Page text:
2001 season: 15 straight losses
Seifert's third and final season with the Panthers was a disaster. The team released veteran quarterback Steve Beuerlein in the off-season and handed the reins to Jeff Lewis, who was released after several poor performances during the preseason; that left the Panthers with rookie quarterback Chris Weinke under center. Weinke had won the Heisman Trophy and led Florida State to a national championship in college but was unable to duplicate that level of success in the NFL. The Panthers won their opening game against the Minnesota Vikings 24–13, but then lost 15 straight games. This set a record for single-season losing streaks which held until the Detroit Lions' 0–16 winless campaign of 2008. The Panthers also finished last in their division for the first time in franchise history.
George Seifert was fired the day after the 2001 season ended and the team then set out to find its third head coach. Although his final season was the worst in team history, Seifert did help select several outstanding players in the 2001 NFL Draft including linebacker Dan Morgan, defensive tackle Kris Jenkins and wide receiver Steve Smith, each of whom earned Pro Bowl berths and All-Pro awards while playing for the Panthers. Smith, who played thirteen seasons with the team, was considered one of the most electrifying and explosive wide receivers in the game.
John Fox era: 2002–2010
After Seifert was fired following the disastrous 2001 season, the Panthers hired New York Giants defensive coordinator John Fox as the team's third head coach. Fox was known for defensive discipline and it would be needed to improve a team that had finished in the bottom of the defensive rankings the previous year.
Fox looked to the 2002 NFL Draft to begin revamping the franchise, starting with the second overall pick; defensive end Julius Peppers. Peppers was a dominating defensive end at the University of North Carolina and he was a solid fit for Fox's defensive plan. The Panthers also picked up linebacker Will Witherspoon and running back DeShaun Foster in the draft. Peppers combined with fellow defensive end Mike Rucker and defensive tackles Brentson Buckner and Kris Jenkins to form what many football experts at the time called the best defensive line in the game. Meanwhile, safety Mike Minter anchored the secondary, while Witherspoon (affectionately called "Spoon" by fans and teammates) and Mark Fields led the linebacker corps. Veteran Rodney Peete led the offense at QB. Fox's defense-first philosophy worked well as the Panthers improved to 7–9 (a six-game improvement over the previous year) and posted the league's second-best overall defense, including allowing a league-low 3.69 yards per rushing attempt.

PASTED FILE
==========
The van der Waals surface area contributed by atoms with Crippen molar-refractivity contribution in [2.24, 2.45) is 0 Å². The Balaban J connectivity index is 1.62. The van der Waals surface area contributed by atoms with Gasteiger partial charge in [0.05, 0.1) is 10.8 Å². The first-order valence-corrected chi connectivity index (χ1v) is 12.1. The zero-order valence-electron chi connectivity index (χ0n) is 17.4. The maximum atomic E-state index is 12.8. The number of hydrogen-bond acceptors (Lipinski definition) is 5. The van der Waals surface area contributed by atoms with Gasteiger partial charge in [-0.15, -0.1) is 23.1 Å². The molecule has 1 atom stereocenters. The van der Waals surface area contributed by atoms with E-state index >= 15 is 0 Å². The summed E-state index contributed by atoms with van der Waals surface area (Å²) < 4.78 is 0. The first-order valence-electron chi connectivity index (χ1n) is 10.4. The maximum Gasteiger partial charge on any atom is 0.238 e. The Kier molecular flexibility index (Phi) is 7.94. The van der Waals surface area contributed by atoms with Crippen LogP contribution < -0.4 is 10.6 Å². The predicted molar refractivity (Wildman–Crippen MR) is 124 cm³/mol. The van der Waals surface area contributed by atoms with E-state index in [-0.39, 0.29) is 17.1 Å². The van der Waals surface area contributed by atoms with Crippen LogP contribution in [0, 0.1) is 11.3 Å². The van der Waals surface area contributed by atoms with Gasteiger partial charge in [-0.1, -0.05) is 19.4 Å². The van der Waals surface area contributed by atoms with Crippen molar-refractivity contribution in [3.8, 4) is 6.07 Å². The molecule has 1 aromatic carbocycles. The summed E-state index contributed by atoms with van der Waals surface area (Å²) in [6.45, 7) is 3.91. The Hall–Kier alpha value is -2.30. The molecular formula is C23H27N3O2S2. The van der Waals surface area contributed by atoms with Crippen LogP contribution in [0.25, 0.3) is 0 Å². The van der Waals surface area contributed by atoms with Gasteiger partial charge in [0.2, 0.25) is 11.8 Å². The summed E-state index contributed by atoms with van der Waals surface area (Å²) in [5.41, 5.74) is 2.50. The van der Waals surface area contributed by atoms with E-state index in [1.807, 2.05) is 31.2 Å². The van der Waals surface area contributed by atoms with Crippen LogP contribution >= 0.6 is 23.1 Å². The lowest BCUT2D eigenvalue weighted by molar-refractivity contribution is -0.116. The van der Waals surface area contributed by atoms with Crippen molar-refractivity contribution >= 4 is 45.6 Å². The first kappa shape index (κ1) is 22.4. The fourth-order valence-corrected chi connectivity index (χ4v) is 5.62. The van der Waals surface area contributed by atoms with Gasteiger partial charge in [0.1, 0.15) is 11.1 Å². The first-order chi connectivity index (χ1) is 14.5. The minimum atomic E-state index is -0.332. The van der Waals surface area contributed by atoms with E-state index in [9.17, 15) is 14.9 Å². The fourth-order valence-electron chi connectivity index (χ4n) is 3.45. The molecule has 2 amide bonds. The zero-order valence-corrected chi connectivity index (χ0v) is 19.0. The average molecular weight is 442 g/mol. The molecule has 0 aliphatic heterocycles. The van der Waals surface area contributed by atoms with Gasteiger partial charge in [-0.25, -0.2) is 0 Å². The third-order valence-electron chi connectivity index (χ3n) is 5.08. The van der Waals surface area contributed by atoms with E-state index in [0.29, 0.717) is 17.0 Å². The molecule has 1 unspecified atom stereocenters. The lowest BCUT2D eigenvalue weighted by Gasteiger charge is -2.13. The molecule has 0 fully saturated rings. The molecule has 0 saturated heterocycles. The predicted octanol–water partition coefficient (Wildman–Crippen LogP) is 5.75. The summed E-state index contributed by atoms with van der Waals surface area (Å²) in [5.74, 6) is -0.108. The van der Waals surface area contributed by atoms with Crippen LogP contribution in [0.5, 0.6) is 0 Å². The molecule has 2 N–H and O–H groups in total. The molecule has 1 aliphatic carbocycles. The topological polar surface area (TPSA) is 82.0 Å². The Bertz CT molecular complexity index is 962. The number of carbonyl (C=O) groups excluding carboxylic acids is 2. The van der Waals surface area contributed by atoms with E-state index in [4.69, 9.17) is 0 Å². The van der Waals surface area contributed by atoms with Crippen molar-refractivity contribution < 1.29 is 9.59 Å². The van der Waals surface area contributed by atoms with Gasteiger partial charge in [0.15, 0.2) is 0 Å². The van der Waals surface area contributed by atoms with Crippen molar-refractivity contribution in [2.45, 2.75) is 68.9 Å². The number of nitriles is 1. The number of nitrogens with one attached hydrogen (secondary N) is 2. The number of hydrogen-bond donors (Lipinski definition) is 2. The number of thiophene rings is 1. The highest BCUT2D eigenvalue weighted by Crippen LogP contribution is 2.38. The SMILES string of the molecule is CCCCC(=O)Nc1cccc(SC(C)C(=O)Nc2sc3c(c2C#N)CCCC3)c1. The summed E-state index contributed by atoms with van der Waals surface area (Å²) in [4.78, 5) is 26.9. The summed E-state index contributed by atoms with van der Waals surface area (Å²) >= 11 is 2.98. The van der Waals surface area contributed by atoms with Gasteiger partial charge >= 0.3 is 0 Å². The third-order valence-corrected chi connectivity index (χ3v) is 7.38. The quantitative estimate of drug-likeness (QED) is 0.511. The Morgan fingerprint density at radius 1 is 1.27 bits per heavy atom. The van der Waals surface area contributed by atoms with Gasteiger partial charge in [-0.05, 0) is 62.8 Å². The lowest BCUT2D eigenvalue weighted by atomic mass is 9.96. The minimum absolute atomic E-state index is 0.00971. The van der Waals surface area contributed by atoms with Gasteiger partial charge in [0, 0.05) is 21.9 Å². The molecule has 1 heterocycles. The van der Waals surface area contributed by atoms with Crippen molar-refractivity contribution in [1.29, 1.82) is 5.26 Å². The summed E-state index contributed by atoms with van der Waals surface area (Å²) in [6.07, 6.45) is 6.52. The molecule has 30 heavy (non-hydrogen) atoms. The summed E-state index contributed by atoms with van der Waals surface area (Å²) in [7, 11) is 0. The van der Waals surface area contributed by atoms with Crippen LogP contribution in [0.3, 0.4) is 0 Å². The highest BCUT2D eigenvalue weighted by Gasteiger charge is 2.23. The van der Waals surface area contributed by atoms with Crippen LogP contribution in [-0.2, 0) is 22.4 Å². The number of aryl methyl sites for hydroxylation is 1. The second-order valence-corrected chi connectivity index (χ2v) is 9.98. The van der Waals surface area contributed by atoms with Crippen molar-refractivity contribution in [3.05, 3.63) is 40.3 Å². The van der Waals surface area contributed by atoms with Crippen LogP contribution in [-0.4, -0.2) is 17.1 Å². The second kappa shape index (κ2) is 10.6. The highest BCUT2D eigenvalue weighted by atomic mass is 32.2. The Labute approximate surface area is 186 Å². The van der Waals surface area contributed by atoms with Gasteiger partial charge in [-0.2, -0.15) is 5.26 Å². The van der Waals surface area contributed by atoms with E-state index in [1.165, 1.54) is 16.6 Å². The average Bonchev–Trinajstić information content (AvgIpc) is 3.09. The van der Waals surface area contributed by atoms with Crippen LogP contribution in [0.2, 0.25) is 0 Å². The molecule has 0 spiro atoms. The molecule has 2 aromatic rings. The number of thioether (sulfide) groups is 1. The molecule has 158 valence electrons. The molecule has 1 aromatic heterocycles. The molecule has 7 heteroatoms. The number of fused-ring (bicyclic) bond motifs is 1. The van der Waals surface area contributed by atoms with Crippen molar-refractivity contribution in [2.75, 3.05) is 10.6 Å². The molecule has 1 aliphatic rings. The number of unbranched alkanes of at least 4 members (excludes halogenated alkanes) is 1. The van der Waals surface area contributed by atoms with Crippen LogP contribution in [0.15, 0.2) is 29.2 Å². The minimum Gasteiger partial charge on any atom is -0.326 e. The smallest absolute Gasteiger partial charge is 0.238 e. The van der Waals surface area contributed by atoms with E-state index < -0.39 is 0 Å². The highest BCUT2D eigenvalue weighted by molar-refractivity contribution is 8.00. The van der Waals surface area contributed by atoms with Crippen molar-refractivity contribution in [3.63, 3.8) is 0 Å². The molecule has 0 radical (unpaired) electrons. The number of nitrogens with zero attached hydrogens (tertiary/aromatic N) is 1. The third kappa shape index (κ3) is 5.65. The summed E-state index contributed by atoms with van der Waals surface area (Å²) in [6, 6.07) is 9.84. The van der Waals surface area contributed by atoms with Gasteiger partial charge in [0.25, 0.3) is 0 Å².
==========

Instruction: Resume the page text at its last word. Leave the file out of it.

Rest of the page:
2003 season: The Cardiac Cats
The 2003 season began with the Panthers drafting several young prospects, including Ricky Manning, Jr. at cornerback, and Jordan Gross at offensive tackle. In addition, then-unknown quarterback Jake Delhomme, running back Stephen Davis, and former Rams wide receiver Ricky Proehl were signed in the off-season, making additions to an offense that needed to complement a top-ranked defense. The team was not without tragedy, however, as it was revealed that former linebacker and coach Sam Mills was diagnosed with intestinal cancer; additionally, linebacker Mark Fields was diagnosed with Hodgkin's Disease. The team used their struggle as inspiration, and started the season 5–0. Former Saints backup Jake Delhomme replaced Rodney Peete at quarterback by halftime of the season opener against the Jacksonville Jaguars, then led the Panthers to a fourth quarter comeback, thus winning the starting job. Delhomme eventually led the team to an 11–5 record, the NFC South Division title and a playoff berth.
In the playoffs, they easily defeated the Cowboys 29–10 in a home wild-card game before facing the St. Louis Rams in the divisional playoff game in the Edward Jones Dome. Carolina had an 11-point lead in the last 3 minutes of play, but a touchdown from Marshall Faulk, a successful two-point conversion, and an onside kick that led to a field goal tied the game and sent it to overtime. Both John Kasay and Jeff Wilkins missed potential game-winning kicks in the first overtime, but In the first play of the 2nd OT, however, Jake Delhomme hit Steve Smith with a 69-yard touchdown pass to win the game, 29–23, sending the Panthers into the NFC Championship game against the Philadelphia Eagles. The Eagles, led by Donovan McNabb, were in the NFC title match for the 3rd year in a row, but lost it as the Panthers shut down the Eagles offense and, with a 14–3 victory, headed to their first Super Bowl against the New England Patriots. The multiple close games, won either in overtime or with a slim margin, gave way to a new nickname for the Panthers: the "Cardiac Cats."
Super Bowl XXXVIII
At Super Bowl XXXVIII, neither team was able to put up points in the first quarter, and the game remained scoreless until near the end of the first half. However, 24 points were scored in the last 5 minutes of the first half, and the score going into halftime was 14–10 New England. The third quarter was also scoreless and it wasn't until late in the game that things heated up once again. The teams traded leads numerous times in the highest-scoring fourth quarter in Super Bowl history, including setting a record when Jake Delhomme hit Muhsin Muhammad for an 85-yard touchdown pass early in the fourth quarter. That pass made the score 22–21, Carolina and went down in the record books as the longest offensive play in Super Bowl history. After New England responded with a touchdown of their own and a 2-point conversion to make it 29–22, Carolina would storm right back to tie the game with a touchdown pass to Ricky Proehl with 1:08 left in regulation, opening the possibility to the first overtime game in Super Bowl history. However, John Kasay's kickoff went out of bounds, giving the Patriots the ball on their own 40-yard line. Adam Vinatieri, who had won Super Bowl XXXVI two years earlier on a last-second field goal, repeated his heroics, connecting on a 41-yarder with four seconds left, even though he had already missed two field goals in the game. This gave the Patriots their second Super Bowl win in three years.